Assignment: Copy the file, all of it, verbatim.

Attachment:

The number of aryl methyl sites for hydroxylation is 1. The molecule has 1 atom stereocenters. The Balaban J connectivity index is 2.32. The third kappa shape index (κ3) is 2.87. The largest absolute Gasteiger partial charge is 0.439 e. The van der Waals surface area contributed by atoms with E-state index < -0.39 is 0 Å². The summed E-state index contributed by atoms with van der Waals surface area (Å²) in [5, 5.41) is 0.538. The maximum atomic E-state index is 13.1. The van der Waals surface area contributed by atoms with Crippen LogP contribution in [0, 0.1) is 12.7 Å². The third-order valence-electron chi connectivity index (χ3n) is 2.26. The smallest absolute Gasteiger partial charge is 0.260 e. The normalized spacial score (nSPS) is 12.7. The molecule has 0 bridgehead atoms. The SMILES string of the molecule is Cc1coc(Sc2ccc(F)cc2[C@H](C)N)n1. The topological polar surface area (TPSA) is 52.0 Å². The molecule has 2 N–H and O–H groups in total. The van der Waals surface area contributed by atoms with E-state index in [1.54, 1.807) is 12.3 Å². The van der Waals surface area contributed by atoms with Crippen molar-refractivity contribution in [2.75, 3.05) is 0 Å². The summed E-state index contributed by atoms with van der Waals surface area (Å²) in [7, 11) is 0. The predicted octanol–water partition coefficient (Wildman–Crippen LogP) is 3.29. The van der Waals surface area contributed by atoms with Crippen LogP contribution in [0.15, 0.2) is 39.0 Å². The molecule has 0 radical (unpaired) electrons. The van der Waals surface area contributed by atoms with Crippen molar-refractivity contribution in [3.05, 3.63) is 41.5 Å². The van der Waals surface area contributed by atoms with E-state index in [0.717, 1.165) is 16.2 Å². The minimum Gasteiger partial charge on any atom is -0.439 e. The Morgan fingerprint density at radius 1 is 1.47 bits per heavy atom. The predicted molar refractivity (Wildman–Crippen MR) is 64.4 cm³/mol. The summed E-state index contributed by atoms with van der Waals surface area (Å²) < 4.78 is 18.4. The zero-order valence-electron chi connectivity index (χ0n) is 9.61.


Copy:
The number of aryl methyl sites for hydroxylation is 1. The molecule has 1 atom stereocenters. The Balaban J connectivity index is 2.32. The third kappa shape index (κ3) is 2.87. The largest absolute Gasteiger partial charge is 0.439 e. The van der Waals surface area contributed by atoms with E-state index < -0.39 is 0 Å². The summed E-state index contributed by atoms with van der Waals surface area (Å²) in [5, 5.41) is 0.538. The maximum atomic E-state index is 13.1. The van der Waals surface area contributed by atoms with Crippen LogP contribution in [0, 0.1) is 12.7 Å². The third-order valence-electron chi connectivity index (χ3n) is 2.26. The smallest absolute Gasteiger partial charge is 0.260 e. The normalized spacial score (nSPS) is 12.7. The molecule has 0 bridgehead atoms. The SMILES string of the molecule is Cc1coc(Sc2ccc(F)cc2[C@H](C)N)n1. The topological polar surface area (TPSA) is 52.0 Å². The molecule has 2 N–H and O–H groups in total. The van der Waals surface area contributed by atoms with E-state index in [1.54, 1.807) is 12.3 Å². The van der Waals surface area contributed by atoms with Crippen molar-refractivity contribution in [2.75, 3.05) is 0 Å². The summed E-state index contributed by atoms with van der Waals surface area (Å²) in [7, 11) is 0. The predicted octanol–water partition coefficient (Wildman–Crippen LogP) is 3.29. The van der Waals surface area contributed by atoms with Crippen LogP contribution in [0.15, 0.2) is 39.0 Å². The molecule has 0 radical (unpaired) electrons. The van der Waals surface area contributed by atoms with Crippen molar-refractivity contribution in [3.05, 3.63) is 41.5 Å². The van der Waals surface area contributed by atoms with E-state index in [0.717, 1.165) is 16.2 Å². The minimum Gasteiger partial charge on any atom is -0.439 e. The Morgan fingerprint density at radius 1 is 1.47 bits per heavy atom. The predicted molar refractivity (Wildman–Crippen MR) is 64.4 cm³/mol. The summed E-state index contributed by atoms with van der Waals surface area (Å²) < 4.78 is 18.4. The zero-order valence-electron chi connectivity index (χ0n) is 9.61.